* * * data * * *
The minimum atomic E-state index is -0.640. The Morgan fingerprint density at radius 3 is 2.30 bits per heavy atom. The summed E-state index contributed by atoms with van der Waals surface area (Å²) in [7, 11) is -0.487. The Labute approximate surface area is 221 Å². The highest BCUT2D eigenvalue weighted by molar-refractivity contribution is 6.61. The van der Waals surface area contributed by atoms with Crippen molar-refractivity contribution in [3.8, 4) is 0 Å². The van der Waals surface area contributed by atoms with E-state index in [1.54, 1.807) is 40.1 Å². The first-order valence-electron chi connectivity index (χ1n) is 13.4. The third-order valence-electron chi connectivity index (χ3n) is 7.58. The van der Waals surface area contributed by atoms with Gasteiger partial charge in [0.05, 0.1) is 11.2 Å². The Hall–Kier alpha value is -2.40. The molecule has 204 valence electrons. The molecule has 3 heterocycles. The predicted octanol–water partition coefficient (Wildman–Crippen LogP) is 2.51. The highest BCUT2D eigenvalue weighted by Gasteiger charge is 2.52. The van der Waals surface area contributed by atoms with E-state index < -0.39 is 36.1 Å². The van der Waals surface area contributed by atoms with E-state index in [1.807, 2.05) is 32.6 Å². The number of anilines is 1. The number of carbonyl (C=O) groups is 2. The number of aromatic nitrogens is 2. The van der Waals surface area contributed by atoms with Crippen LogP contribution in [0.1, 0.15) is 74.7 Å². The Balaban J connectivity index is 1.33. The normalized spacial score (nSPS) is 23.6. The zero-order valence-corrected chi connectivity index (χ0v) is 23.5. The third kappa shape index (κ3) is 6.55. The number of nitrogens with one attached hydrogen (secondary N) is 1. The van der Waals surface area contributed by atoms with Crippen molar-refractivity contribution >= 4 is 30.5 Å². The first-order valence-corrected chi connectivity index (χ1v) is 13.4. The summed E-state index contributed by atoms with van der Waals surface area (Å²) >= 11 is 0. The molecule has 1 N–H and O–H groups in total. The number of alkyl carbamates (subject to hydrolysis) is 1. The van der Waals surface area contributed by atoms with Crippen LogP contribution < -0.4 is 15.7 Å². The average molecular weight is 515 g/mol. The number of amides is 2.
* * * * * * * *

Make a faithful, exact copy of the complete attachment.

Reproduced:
The minimum atomic E-state index is -0.640. The Morgan fingerprint density at radius 3 is 2.30 bits per heavy atom. The summed E-state index contributed by atoms with van der Waals surface area (Å²) in [7, 11) is -0.487. The Labute approximate surface area is 221 Å². The highest BCUT2D eigenvalue weighted by molar-refractivity contribution is 6.61. The van der Waals surface area contributed by atoms with Crippen molar-refractivity contribution in [3.8, 4) is 0 Å². The van der Waals surface area contributed by atoms with E-state index in [1.54, 1.807) is 40.1 Å². The first-order valence-electron chi connectivity index (χ1n) is 13.4. The third-order valence-electron chi connectivity index (χ3n) is 7.58. The van der Waals surface area contributed by atoms with Gasteiger partial charge in [0.05, 0.1) is 11.2 Å². The Hall–Kier alpha value is -2.40. The molecule has 204 valence electrons. The molecule has 3 heterocycles. The predicted octanol–water partition coefficient (Wildman–Crippen LogP) is 2.51. The highest BCUT2D eigenvalue weighted by Gasteiger charge is 2.52. The van der Waals surface area contributed by atoms with E-state index < -0.39 is 36.1 Å². The van der Waals surface area contributed by atoms with E-state index in [1.807, 2.05) is 32.6 Å². The number of anilines is 1. The number of carbonyl (C=O) groups is 2. The number of aromatic nitrogens is 2. The van der Waals surface area contributed by atoms with Crippen LogP contribution in [0.1, 0.15) is 74.7 Å². The Balaban J connectivity index is 1.33. The normalized spacial score (nSPS) is 23.6. The zero-order valence-corrected chi connectivity index (χ0v) is 23.5. The third kappa shape index (κ3) is 6.55. The number of nitrogens with one attached hydrogen (secondary N) is 1. The van der Waals surface area contributed by atoms with Crippen molar-refractivity contribution >= 4 is 30.5 Å². The first-order valence-corrected chi connectivity index (χ1v) is 13.4. The summed E-state index contributed by atoms with van der Waals surface area (Å²) >= 11 is 0. The molecule has 1 N–H and O–H groups in total. The number of alkyl carbamates (subject to hydrolysis) is 1. The van der Waals surface area contributed by atoms with Crippen LogP contribution < -0.4 is 15.7 Å². The average molecular weight is 515 g/mol. The number of amides is 2.